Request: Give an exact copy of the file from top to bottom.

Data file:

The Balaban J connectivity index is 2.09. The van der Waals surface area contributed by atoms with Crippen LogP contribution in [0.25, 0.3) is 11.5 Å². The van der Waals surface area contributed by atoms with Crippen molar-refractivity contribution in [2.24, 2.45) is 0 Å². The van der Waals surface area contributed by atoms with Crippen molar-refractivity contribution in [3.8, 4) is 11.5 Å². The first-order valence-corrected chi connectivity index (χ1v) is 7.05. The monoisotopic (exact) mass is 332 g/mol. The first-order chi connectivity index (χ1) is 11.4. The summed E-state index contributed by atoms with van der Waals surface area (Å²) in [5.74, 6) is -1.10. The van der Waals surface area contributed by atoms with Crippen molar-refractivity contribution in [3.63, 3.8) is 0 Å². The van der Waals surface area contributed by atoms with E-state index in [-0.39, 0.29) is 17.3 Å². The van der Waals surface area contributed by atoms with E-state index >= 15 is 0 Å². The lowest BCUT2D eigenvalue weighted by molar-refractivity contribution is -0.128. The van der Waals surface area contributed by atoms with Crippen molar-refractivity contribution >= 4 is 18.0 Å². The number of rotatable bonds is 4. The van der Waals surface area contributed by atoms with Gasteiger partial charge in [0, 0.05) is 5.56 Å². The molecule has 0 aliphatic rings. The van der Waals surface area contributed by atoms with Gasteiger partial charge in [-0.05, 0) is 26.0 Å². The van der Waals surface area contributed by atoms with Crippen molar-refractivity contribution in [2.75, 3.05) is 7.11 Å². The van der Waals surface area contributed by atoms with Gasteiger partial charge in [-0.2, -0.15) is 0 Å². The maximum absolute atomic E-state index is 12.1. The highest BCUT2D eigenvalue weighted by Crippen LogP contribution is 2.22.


The Balaban J connectivity index is 2.09. The van der Waals surface area contributed by atoms with Crippen LogP contribution in [0.25, 0.3) is 11.5 Å². The van der Waals surface area contributed by atoms with Crippen molar-refractivity contribution in [2.24, 2.45) is 0 Å². The van der Waals surface area contributed by atoms with Crippen molar-refractivity contribution in [3.8, 4) is 11.5 Å². The first-order valence-corrected chi connectivity index (χ1v) is 7.05. The monoisotopic (exact) mass is 332 g/mol. The first-order chi connectivity index (χ1) is 11.4. The summed E-state index contributed by atoms with van der Waals surface area (Å²) in [5.74, 6) is -1.10. The van der Waals surface area contributed by atoms with Crippen molar-refractivity contribution in [3.63, 3.8) is 0 Å². The van der Waals surface area contributed by atoms with E-state index in [-0.39, 0.29) is 17.3 Å². The van der Waals surface area contributed by atoms with E-state index >= 15 is 0 Å². The lowest BCUT2D eigenvalue weighted by molar-refractivity contribution is -0.128. The van der Waals surface area contributed by atoms with Crippen molar-refractivity contribution >= 4 is 18.0 Å². The number of rotatable bonds is 4. The van der Waals surface area contributed by atoms with Gasteiger partial charge in [0, 0.05) is 5.56 Å². The molecule has 0 aliphatic rings. The van der Waals surface area contributed by atoms with Gasteiger partial charge in [-0.05, 0) is 26.0 Å². The van der Waals surface area contributed by atoms with Crippen molar-refractivity contribution in [2.75, 3.05) is 7.11 Å². The van der Waals surface area contributed by atoms with Gasteiger partial charge in [-0.2, -0.15) is 0 Å². The maximum absolute atomic E-state index is 12.1. The highest BCUT2D eigenvalue weighted by Crippen LogP contribution is 2.22.